It’s perhaps not the obvious comparison, but the more I played Rail Racing ($0.99), the new racer from Reckless Racing 2 ($1.99) publishers Polarbit, the more I was reminded of the classic NES game Excitebike from Nintendo. This is a lane-based racing game where the key to winning is hitting speed boosts laid out on the track, avoiding patches that slow you down, and knocking around your opponents by cutting them off. Of course, it’s played from behind the car instead of a side view, there aren’t many jumps, and there are numerous touches in this game that seem to pay tribute to other classics, but at its core, it gave me a pretty similar feeling.
In Rail Racing, you’re racing what appear to be slot cars around tracks set in real world environments. Your vehicle is toy-sized, naturally, leading to a bit of novelty in racing around giant-sized everyday objects. At first blush, this looks pretty similar to the old Micro Machines racers, the ChoroQ/Penny Racers series, and iOS’s very own Table Top Racing ($1.99), but the lane mechanism and vehicle physics give this game a feel quite unlike those other games. For however much I loved those other toy car racers, the cars never really felt like toys. They usually controlled just like a full-sized car would in any other racing game.
Rail Racing‘s cars really feel like toys. They feel light, a bit squirrelly, and genuinely limited in their manouverability. The tracks twist and turn all over the place like a crazy Hot Wheels playset, and true to the name, you’re on rails the whole time. You don’t need to steer around the corners and curves of the track, as your car will do so automatically as you move forward. The only control you have going around turns is how fast you take them. In place of the ability to turn anytime you’d like, you have the ability to hop over a lane in either direction. The track sometimes splits off, but you’ll usually be dealing with four lanes. If you want to pass a car in front of you, you will of course need to switch lanes to do it, but there are other reasons to change lanes.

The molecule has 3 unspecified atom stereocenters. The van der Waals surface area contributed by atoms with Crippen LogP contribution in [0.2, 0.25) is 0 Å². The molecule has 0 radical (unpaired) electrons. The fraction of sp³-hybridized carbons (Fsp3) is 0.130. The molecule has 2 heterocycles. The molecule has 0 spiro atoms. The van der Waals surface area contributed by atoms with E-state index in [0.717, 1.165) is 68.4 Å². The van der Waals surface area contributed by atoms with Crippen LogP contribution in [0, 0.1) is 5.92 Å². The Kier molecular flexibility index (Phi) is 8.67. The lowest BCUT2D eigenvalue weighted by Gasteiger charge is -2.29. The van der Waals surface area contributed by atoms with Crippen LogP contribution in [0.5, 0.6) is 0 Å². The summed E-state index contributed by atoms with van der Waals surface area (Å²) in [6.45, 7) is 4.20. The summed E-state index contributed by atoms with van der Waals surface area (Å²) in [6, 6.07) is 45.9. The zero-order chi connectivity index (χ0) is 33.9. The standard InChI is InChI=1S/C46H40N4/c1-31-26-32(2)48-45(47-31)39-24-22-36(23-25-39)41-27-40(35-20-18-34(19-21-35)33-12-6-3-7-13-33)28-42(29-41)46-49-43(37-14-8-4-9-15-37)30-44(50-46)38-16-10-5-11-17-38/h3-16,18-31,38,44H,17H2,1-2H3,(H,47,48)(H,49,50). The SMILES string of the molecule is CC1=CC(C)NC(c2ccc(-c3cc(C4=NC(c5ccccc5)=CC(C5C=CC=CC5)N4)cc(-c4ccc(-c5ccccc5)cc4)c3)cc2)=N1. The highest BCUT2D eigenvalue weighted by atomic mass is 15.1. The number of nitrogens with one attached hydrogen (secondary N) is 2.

The tracks have little boost strips scattered around, along with the letters to spell ‘EXTRA’, and you’ll want to be in the right lane for both of them. On the other hand, there are numerous obstacles to avoid that will slow you down or prevent you from lane-switching for a brief period of time. On top of that, the game takes slipstream into account, so you’ll want to be aware of any other racers both in front and behind you. Finally, you can tackle other racers by lane-switching to cut them off, but be careful, because they can do the same to you. It’s not an incredibly deep racing experience, instead being more of an exercise in learning the tracks, but it’s still pretty fun anyway.
In all, there are 50 tracks spread across five different areas of a house. You’ll start in a bedroom full of toys, but before long you’ll be cruising around the kitchen, the garage, and even the backyard. There are supposed to be races that take place in the attic, but they’re either not in the game yet or they’re bugged, because that area stayed locked no matter what I tried. You’ll open new areas by collecting enough stars, which are earned by placing in the top three on each track. First place gets you three stars, second gets you two, and third gets you one. If you place any lower than that, you’ll fail to unlock the next track for the area and have to try again. The amount of stars needed to unlock the next area isn’t set too high, so even if you’re having trouble getting first place all the time, you’ll still be able to see everything. You’ll also earn coins by placing, which can be used to buy new cars.